(Archived document, may contain errors)
October 16, 19 9 5
THE COST OF NO MEDICARE REFORM: WHAT INDUSTRY AND GOVERNMENT WOULD PASS ON TO CONSUMERS, INVESTORS.TAXPAYERS, AND WORKERS
By David H. Winston, Christine L. Olson, and Rea S. Hederman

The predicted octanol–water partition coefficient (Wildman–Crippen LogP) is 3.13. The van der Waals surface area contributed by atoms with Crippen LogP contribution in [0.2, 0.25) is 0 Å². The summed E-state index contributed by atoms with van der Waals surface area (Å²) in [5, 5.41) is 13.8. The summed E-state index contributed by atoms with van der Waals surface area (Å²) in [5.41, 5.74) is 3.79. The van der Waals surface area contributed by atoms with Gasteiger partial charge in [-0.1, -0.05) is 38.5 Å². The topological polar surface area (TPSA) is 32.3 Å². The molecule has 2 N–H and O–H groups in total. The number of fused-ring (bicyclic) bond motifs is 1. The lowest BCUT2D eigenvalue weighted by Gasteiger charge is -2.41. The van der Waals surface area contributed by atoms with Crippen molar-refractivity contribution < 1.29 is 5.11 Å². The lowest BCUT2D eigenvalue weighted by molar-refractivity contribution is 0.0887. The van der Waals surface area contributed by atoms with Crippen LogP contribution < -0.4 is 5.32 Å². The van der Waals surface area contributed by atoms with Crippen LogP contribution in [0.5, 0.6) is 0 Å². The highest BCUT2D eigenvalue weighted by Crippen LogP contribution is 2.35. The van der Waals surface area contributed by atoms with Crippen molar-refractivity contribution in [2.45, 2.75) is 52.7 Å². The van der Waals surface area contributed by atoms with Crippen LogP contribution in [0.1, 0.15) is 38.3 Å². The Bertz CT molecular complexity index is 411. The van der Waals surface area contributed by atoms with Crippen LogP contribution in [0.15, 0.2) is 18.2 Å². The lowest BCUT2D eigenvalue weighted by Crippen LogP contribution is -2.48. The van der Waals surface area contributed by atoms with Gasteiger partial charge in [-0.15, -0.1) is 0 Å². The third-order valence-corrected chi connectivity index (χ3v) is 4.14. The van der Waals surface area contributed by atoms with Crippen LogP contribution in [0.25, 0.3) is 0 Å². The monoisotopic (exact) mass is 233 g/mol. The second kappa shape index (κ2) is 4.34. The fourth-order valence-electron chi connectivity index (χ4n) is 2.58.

If an unreformed Medicare program is to be able to pay the hospital bills of today's workers when they reach retirement, industry and government will have to pass on additional yearly costs of at least $7.4 billion to investors and consumers. In addition, workers will face additional annual costs of at least $115.7 billion in direct taxes and reduced wages. These costs will be the result of the additional payroll taxes, on top of current payroll taxes, needed to assure long-term fiscal sol- vency of the cash-strapped Medicare hospitalization trust fund if no reforms are enacted. The reason the burden is so heavy on employees is that an increase in payroll taxes technically is shared by both the employer and the employee. Experience indicates that about 88 percent of the cost of addi- tional employer taxes is passed on to workers in the form of reduced wages and compensation. I Moreover, the cost of stabilizing the hospital trust fund is only part of the necessary burden if re- forms are not implemented. To cover the rising costs of Part B, which covers physicians' costs, Congress would have to raise taxes even further. The current financial status of Medicare is precarious. Without significant structural reform of the system or increases in the current payroll tax to maintain the level of benefits and spending, Medi- care will go bankrupt. For Medicare to remain financially solvent and legally able to pay for hospi- tal care for today's "baby boomers" when they retire, Congress needs either to find additional money for the hospital trust fund or to slow down its rate of spending. Trustees'Tax Options. The seven members of Medicare's Board of Trustees have determined that the Medicare Hospitalization (111, or Part A) Trust Fund that finances hospital services for the elderly will be insolvent by 2002. In addressing the tax question, the trustees have outlined three possible options to solve the financing problem if no structural reforms are enacted: a short-term op- tion of an immediate 1.3 percent additional payroll tax, needed to keep the hospital program solvent for 25 years; an intermediate option of a 3.52 percent payroll tax, needed now to make the hospital program permanently solvent; and a high-cost option of a 3.9 percent payroll tax, needed if no action is taken until the actual depletion of the Medicare trust fund in seven years.2 For purposes of econometric analysis, the authors of this study used the trustees' intermediate option of a 3.52 percent payroll tax, under which Congress, rather than adopt structural changes in the pro- gram, would keep Medicare basically the same and finance the same level of benefits and projected costs through tax increases. Under this scenario, the trust fund would be able to pay for hospital care for the foreseeable future, not just for the next 25 years. V Under this option, an additional tax of 3.52 percent of taxable payroll would be Afshared" between employers and employees. According to earnings data by industry taken from the March 1994 Current Population Survey, the total yearly cost of this additional HI payroll tax would have been $123 billion, or about two percent of Gross Domestic Prod- uct, had such a tax gone into effect in 1993. On average, using an 88 percent "pass through," and had the tax increase been in effect in 1993, the combined d 'irect tax and indirect wage loss to employees would have been about $862 per employee, for a total cost to employees of $115.7 billion (out of the $123 billion).3 The amount of new tax not paid directly by employees or indirectly passed through to them would take the form of additional costs to customers and investors. The analysis delineates the impact by industry of a 3.52 percent increase in the HI payroll tax. Overall, us- ing the 88 percent "pass through" effect on employee wages and compensation, and had the tax been in effect in 1993, industry would have $7.4 billion to pass on to consumers and inves- tors, rather than to employees. If the tax were imposed now, that number could be much larger because of the growth in earnings since 1993. V Retail trade, educational services, and public administration would be the hardest hit by such a tax, together shouldering nearly $15 billion, or 25 percent of the cost of the additional tax before passing it on to employees, customers, and investors. The retail trade industry alone will have to pass at least $800 million on to customers and investors, with educational services and public administration passing on $542 million and $487 million, re- spectively. Unlike the private sector, public-sector employers do not have the luxury of passing on costs such as additional Medicare payroll taxes to customers and investors. Taxes must be increased or programs cut to pay for whatever costs are not passed on to employees in the form of reduced wages and compensation. Moreover, taxpayers potentially could fund a larger share of the burden of the additional payroll tax than customers and investors in the pri- vate sector since government pay scales and contracts could restrict their ability to pass on ad- ditional costs to employees.